but for as long as I can remember she calls me ''Sally''. No idea
why. I never tried to dissuade her. Doubt I could have.
My son has been doing this off and on since age 3 (he's 3 and a
half now). I think it is a phase, and it's not too surprising
since no one else he knows calls me Mommy. If you think about
it, most everyone your child knows calls you by your first name.
I think they go thru a phase of figuring out what they should
call you. I joke about it with my son, sometimes reacting in
mock surprise saying 'Jen??!! Who is that? I am Mommy'. Or you
could explain to him how special it is to you that he is the
only one who can call you Mommy. Maybe draw a family tree and
show him all the labels other family members have for you and
how Mommy is his special label for you.
I definitely say stick to Mommy. In fact if my husband and I had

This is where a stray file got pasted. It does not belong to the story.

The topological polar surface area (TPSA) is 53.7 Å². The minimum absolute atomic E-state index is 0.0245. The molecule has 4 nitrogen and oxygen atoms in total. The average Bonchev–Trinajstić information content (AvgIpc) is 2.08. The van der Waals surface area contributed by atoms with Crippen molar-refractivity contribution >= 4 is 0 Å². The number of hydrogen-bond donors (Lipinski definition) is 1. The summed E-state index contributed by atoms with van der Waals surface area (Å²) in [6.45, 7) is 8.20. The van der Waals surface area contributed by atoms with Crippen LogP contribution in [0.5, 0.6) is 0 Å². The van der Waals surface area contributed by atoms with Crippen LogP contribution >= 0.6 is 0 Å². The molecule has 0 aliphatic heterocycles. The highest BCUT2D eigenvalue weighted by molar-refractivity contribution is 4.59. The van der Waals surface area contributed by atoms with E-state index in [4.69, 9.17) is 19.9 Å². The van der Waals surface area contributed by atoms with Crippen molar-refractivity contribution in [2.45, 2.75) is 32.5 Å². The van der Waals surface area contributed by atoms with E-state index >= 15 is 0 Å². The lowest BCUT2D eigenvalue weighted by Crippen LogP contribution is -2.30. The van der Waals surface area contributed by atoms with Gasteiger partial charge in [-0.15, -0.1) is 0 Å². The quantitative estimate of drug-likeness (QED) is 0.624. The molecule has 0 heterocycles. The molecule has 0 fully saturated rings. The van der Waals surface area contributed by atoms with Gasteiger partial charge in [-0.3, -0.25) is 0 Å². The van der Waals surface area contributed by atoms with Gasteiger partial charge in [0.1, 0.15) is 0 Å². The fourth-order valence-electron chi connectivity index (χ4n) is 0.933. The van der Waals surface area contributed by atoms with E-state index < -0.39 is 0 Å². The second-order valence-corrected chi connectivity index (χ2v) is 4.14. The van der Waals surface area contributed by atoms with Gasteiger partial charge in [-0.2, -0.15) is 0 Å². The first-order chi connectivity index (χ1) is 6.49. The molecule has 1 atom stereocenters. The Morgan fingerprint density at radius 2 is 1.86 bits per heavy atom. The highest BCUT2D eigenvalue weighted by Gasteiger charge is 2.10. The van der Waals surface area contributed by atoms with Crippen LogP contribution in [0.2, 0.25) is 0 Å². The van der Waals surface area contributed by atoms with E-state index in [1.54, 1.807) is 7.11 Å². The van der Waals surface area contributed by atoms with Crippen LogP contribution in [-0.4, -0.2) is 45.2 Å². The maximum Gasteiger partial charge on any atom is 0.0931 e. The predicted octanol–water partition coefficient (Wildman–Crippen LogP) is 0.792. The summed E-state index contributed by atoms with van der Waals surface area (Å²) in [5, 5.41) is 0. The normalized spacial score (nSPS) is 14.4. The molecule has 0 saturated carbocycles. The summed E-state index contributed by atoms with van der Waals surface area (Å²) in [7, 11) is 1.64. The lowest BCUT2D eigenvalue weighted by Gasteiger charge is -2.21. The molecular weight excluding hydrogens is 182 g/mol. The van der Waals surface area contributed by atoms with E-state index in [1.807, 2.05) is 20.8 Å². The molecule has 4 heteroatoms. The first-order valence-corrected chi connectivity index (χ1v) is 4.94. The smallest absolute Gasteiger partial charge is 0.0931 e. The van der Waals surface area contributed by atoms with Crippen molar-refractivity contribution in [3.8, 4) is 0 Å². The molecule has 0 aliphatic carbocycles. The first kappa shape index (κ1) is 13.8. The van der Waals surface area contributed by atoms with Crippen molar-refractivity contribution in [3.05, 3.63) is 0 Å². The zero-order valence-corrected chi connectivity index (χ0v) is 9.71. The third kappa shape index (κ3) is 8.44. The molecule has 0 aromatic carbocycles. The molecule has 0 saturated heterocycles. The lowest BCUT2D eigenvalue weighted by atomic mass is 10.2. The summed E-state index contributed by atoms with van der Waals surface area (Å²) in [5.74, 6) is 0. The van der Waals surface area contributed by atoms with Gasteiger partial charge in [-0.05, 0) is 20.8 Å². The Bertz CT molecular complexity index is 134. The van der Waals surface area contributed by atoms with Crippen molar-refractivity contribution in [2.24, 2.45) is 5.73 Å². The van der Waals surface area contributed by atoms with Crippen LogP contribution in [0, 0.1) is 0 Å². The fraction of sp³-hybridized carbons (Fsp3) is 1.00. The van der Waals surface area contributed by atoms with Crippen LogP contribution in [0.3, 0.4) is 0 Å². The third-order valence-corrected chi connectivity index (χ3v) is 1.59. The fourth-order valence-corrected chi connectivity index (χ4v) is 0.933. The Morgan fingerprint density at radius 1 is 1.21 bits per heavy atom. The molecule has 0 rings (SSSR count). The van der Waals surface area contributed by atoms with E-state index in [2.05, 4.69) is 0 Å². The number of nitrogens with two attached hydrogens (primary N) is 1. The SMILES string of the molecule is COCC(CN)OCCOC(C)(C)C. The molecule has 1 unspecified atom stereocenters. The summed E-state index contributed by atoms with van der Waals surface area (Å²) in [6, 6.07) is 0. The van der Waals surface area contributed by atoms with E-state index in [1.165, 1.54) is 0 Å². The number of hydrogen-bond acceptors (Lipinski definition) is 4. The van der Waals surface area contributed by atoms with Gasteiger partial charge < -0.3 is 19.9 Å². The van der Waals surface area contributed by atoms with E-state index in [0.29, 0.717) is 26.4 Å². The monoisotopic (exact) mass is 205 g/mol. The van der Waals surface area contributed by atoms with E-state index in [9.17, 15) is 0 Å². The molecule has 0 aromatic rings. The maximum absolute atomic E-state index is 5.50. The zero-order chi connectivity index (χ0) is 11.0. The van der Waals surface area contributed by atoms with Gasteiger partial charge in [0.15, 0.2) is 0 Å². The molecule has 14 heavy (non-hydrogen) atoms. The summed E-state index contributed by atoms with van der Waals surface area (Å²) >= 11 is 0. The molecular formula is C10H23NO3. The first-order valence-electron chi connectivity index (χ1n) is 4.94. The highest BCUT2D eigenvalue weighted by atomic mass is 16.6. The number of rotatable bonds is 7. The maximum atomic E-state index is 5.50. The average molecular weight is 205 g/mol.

to do it all over again, we'd have our boys preface titles to the
names of ALL adults - Aunt Bertha, Cousin Jane, Mr. Smith, Miss
Watkins, etc. I now think that calling adults by first names is
really too familar and promotes a ''false'' sense of
equality/peerdom between adults and kids. Using a title INSTANTLY
puts an adult at a different level than a kid and helps a kid to
understand the concept of respecting the position if not the
individual in it.. i.e.Cousin Jane MAY be an idiot but she's
still an adult. I think instilling ritual respect for elders is
an important value that many of us unthinkingly threw away too
fast - and yes, I do believe that questioning authority is
valuable too, but respecting authority is also important.